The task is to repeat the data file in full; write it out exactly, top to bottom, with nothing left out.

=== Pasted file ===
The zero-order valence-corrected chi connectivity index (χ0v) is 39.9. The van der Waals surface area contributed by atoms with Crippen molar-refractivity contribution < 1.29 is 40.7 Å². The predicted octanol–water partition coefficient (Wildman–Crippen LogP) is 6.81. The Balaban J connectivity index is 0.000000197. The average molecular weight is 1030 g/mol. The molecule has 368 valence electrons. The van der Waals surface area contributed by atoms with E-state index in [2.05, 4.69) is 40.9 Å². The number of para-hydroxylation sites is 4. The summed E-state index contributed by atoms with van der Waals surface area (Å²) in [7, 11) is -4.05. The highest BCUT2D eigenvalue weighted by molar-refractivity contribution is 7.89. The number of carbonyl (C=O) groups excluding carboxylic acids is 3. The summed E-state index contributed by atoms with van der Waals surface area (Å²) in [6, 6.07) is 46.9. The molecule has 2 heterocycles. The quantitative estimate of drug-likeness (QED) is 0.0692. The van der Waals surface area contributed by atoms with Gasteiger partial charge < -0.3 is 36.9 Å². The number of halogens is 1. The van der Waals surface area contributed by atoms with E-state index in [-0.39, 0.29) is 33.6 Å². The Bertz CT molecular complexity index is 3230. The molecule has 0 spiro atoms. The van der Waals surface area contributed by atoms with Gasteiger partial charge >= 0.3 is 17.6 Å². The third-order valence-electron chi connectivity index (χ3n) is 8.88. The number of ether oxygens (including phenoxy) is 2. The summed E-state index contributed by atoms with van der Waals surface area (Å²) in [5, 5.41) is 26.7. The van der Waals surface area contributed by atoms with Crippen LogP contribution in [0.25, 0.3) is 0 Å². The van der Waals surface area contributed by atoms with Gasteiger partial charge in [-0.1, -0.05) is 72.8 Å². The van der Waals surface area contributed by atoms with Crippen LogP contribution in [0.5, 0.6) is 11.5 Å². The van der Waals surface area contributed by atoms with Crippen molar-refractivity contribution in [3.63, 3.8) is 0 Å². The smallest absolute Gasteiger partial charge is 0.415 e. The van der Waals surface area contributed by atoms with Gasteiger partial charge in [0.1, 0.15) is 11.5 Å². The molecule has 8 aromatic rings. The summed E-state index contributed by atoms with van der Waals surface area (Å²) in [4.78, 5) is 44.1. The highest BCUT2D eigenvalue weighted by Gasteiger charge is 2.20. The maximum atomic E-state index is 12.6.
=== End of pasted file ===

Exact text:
The zero-order valence-corrected chi connectivity index (χ0v) is 39.9. The van der Waals surface area contributed by atoms with Crippen molar-refractivity contribution < 1.29 is 40.7 Å². The predicted octanol–water partition coefficient (Wildman–Crippen LogP) is 6.81. The Balaban J connectivity index is 0.000000197. The average molecular weight is 1030 g/mol. The molecule has 368 valence electrons. The van der Waals surface area contributed by atoms with E-state index in [2.05, 4.69) is 40.9 Å². The number of para-hydroxylation sites is 4. The summed E-state index contributed by atoms with van der Waals surface area (Å²) in [7, 11) is -4.05. The highest BCUT2D eigenvalue weighted by molar-refractivity contribution is 7.89. The number of carbonyl (C=O) groups excluding carboxylic acids is 3. The summed E-state index contributed by atoms with van der Waals surface area (Å²) in [6, 6.07) is 46.9. The molecule has 2 heterocycles. The quantitative estimate of drug-likeness (QED) is 0.0692. The van der Waals surface area contributed by atoms with Gasteiger partial charge < -0.3 is 36.9 Å². The number of halogens is 1. The van der Waals surface area contributed by atoms with E-state index in [-0.39, 0.29) is 33.6 Å². The Bertz CT molecular complexity index is 3230. The molecule has 0 spiro atoms. The van der Waals surface area contributed by atoms with Gasteiger partial charge >= 0.3 is 17.6 Å². The third-order valence-electron chi connectivity index (χ3n) is 8.88. The number of ether oxygens (including phenoxy) is 2. The summed E-state index contributed by atoms with van der Waals surface area (Å²) in [5, 5.41) is 26.7. The van der Waals surface area contributed by atoms with Crippen LogP contribution in [0.25, 0.3) is 0 Å². The van der Waals surface area contributed by atoms with Gasteiger partial charge in [-0.1, -0.05) is 72.8 Å². The van der Waals surface area contributed by atoms with Crippen LogP contribution in [0.5, 0.6) is 11.5 Å². The van der Waals surface area contributed by atoms with Crippen molar-refractivity contribution in [3.63, 3.8) is 0 Å². The smallest absolute Gasteiger partial charge is 0.415 e. The van der Waals surface area contributed by atoms with Gasteiger partial charge in [0.1, 0.15) is 11.5 Å². The molecule has 8 aromatic rings. The summed E-state index contributed by atoms with van der Waals surface area (Å²) in [4.78, 5) is 44.1. The highest BCUT2D eigenvalue weighted by Gasteiger charge is 2.20. The maximum atomic E-state index is 12.6.